This is the photo of Spicebush swallowtails caterpillar.

Spicebush swallowtails, "Papilio troilus", are butterflies that have a conspicuous tail on each hind wing. The forewings and body are black. The wings have a row of white spots near the outer margin and another small row on the margin. The hind wings are black with two orange spots, two rows of white spots and a conspicuous pale bluegreen area.

Females lay eggs singly on the underside of host leaves. The worms generally fold leaves together to form a shelter in which they live on a silk lining. Young caterpillars mimic bird dropping. Older caterpillars are green with lovely blue spots. They also have ferocious eyespots, probably to deter predators. These worms usually feed on sweet bay, spicebush, and sassafras.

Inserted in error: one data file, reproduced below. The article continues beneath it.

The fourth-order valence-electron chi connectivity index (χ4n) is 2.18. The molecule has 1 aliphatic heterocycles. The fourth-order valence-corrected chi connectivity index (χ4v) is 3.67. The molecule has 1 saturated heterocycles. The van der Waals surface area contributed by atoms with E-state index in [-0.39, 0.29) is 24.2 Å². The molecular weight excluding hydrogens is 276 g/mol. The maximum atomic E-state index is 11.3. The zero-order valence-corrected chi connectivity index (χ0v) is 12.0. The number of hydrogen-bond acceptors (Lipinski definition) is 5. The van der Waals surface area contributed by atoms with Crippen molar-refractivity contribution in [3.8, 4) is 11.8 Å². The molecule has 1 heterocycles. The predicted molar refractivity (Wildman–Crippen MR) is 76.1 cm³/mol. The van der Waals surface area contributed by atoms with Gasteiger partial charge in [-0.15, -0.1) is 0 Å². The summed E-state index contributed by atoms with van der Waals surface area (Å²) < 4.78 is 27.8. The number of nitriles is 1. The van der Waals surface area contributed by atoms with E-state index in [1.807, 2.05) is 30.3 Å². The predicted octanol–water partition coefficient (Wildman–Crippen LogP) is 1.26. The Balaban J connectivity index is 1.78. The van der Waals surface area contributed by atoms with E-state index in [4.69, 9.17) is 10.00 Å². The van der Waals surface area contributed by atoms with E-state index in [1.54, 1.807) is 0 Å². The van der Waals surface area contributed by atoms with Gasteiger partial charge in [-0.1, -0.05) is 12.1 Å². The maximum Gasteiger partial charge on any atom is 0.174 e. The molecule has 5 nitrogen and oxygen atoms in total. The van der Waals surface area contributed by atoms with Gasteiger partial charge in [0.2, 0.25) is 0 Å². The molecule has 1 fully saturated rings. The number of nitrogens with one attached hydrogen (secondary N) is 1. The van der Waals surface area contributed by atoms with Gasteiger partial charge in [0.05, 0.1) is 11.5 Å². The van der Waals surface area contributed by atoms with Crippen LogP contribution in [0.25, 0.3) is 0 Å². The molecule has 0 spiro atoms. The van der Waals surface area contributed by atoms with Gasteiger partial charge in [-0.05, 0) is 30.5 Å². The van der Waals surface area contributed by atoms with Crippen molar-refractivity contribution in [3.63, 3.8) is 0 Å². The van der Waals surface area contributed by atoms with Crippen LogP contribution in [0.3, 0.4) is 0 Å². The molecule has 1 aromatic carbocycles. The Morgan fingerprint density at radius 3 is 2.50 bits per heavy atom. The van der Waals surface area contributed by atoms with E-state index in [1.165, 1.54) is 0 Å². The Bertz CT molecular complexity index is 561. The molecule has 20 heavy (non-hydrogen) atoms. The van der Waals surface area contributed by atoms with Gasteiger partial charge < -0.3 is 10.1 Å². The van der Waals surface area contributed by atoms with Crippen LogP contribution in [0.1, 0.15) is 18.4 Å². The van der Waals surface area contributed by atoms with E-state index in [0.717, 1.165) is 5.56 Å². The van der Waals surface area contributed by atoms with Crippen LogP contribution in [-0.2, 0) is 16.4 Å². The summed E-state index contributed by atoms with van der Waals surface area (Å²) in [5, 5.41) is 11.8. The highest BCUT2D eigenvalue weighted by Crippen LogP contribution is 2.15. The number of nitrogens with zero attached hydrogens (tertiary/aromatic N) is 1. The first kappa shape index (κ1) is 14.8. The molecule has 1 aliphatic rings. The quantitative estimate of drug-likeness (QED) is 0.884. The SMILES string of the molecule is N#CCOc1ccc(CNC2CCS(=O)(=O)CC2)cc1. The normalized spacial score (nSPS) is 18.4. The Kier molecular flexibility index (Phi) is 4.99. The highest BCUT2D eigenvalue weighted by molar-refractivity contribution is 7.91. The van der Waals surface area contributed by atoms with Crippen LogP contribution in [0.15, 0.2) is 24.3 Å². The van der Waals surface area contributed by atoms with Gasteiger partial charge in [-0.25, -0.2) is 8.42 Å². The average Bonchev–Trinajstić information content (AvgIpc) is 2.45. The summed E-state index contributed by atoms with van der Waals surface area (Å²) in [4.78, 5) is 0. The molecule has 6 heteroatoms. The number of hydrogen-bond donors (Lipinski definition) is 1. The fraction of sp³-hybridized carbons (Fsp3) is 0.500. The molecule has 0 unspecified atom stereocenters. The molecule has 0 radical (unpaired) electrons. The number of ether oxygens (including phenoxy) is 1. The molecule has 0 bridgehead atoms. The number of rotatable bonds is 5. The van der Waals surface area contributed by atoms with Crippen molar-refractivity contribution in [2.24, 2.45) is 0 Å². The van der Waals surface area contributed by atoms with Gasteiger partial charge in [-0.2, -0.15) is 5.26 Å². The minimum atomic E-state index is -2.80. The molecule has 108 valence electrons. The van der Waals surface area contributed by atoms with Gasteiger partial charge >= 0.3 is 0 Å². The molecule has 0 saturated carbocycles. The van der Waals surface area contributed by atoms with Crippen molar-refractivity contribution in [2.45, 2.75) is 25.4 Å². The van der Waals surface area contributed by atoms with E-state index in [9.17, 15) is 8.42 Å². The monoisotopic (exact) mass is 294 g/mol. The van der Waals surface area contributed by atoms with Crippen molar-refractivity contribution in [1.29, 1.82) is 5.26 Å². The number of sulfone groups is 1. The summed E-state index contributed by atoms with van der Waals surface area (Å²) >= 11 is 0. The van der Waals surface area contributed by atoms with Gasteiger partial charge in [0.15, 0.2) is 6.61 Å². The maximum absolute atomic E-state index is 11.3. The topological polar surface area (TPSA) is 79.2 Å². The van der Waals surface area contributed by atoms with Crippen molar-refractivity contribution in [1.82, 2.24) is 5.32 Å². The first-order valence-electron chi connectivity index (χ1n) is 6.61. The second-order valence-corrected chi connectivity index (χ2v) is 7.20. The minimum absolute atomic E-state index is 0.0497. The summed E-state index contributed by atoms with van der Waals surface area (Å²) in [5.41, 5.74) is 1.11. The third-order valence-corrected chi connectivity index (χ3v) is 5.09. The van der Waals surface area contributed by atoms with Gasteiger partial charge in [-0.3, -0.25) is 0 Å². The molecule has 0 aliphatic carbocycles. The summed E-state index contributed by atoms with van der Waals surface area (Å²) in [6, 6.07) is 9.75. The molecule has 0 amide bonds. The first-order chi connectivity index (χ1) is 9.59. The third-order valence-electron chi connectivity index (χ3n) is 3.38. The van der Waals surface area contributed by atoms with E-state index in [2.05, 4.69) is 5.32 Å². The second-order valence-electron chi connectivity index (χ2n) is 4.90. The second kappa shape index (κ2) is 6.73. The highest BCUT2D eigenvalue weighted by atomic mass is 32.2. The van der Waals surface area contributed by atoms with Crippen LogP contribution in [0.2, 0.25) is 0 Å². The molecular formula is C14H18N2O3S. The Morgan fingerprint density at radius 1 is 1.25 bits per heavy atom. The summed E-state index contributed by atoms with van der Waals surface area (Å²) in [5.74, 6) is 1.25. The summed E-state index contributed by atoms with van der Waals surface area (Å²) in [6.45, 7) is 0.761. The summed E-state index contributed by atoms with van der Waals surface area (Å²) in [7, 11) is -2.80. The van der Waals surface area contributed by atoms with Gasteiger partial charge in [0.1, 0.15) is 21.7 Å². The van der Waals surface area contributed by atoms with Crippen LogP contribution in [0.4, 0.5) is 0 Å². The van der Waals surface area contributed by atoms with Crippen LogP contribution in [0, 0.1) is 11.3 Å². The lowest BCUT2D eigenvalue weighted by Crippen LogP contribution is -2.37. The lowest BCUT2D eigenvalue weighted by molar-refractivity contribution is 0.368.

Although they have two pairs of ferocious eyespots, spicebush swallowtail caterpillars are harmless. Although spicebush butterflies are not rare, the caterpillars are seldom noticed.

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